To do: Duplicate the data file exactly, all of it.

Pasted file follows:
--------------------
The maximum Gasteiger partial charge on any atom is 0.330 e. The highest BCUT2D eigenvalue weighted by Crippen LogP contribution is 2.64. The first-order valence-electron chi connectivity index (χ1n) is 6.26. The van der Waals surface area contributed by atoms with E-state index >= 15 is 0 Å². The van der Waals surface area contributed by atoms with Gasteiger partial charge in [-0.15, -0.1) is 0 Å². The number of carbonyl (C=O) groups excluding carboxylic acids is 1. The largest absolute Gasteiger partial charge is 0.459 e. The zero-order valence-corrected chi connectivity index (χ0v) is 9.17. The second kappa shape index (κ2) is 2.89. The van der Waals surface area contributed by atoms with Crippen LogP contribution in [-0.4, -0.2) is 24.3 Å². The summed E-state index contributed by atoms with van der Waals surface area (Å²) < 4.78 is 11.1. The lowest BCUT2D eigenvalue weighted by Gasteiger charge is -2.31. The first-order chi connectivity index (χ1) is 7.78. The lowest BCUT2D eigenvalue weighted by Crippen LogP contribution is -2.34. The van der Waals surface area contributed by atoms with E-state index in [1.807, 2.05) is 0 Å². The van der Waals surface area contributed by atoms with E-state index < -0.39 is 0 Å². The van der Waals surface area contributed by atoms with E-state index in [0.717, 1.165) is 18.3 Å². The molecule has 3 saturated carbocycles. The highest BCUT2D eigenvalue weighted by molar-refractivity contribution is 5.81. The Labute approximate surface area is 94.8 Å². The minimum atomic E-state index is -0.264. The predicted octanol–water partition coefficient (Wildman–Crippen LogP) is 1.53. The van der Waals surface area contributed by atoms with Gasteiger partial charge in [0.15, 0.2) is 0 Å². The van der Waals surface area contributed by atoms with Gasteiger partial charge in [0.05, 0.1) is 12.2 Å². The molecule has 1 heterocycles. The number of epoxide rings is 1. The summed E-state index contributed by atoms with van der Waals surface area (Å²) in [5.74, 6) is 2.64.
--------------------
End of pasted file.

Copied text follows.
The maximum Gasteiger partial charge on any atom is 0.330 e. The highest BCUT2D eigenvalue weighted by Crippen LogP contribution is 2.64. The first-order valence-electron chi connectivity index (χ1n) is 6.26. The van der Waals surface area contributed by atoms with E-state index >= 15 is 0 Å². The van der Waals surface area contributed by atoms with Gasteiger partial charge in [-0.15, -0.1) is 0 Å². The number of carbonyl (C=O) groups excluding carboxylic acids is 1. The largest absolute Gasteiger partial charge is 0.459 e. The zero-order valence-corrected chi connectivity index (χ0v) is 9.17. The second kappa shape index (κ2) is 2.89. The van der Waals surface area contributed by atoms with Crippen LogP contribution in [-0.4, -0.2) is 24.3 Å². The summed E-state index contributed by atoms with van der Waals surface area (Å²) < 4.78 is 11.1. The lowest BCUT2D eigenvalue weighted by Gasteiger charge is -2.31. The first-order chi connectivity index (χ1) is 7.78. The lowest BCUT2D eigenvalue weighted by Crippen LogP contribution is -2.34. The van der Waals surface area contributed by atoms with E-state index in [1.807, 2.05) is 0 Å². The van der Waals surface area contributed by atoms with E-state index < -0.39 is 0 Å². The van der Waals surface area contributed by atoms with E-state index in [0.717, 1.165) is 18.3 Å². The molecule has 3 saturated carbocycles. The highest BCUT2D eigenvalue weighted by molar-refractivity contribution is 5.81. The Labute approximate surface area is 94.8 Å². The minimum atomic E-state index is -0.264. The predicted octanol–water partition coefficient (Wildman–Crippen LogP) is 1.53. The van der Waals surface area contributed by atoms with Gasteiger partial charge in [0.15, 0.2) is 0 Å². The van der Waals surface area contributed by atoms with Gasteiger partial charge in [0.05, 0.1) is 12.2 Å². The molecule has 1 heterocycles. The number of epoxide rings is 1. The summed E-state index contributed by atoms with van der Waals surface area (Å²) in [5.74, 6) is 2.64.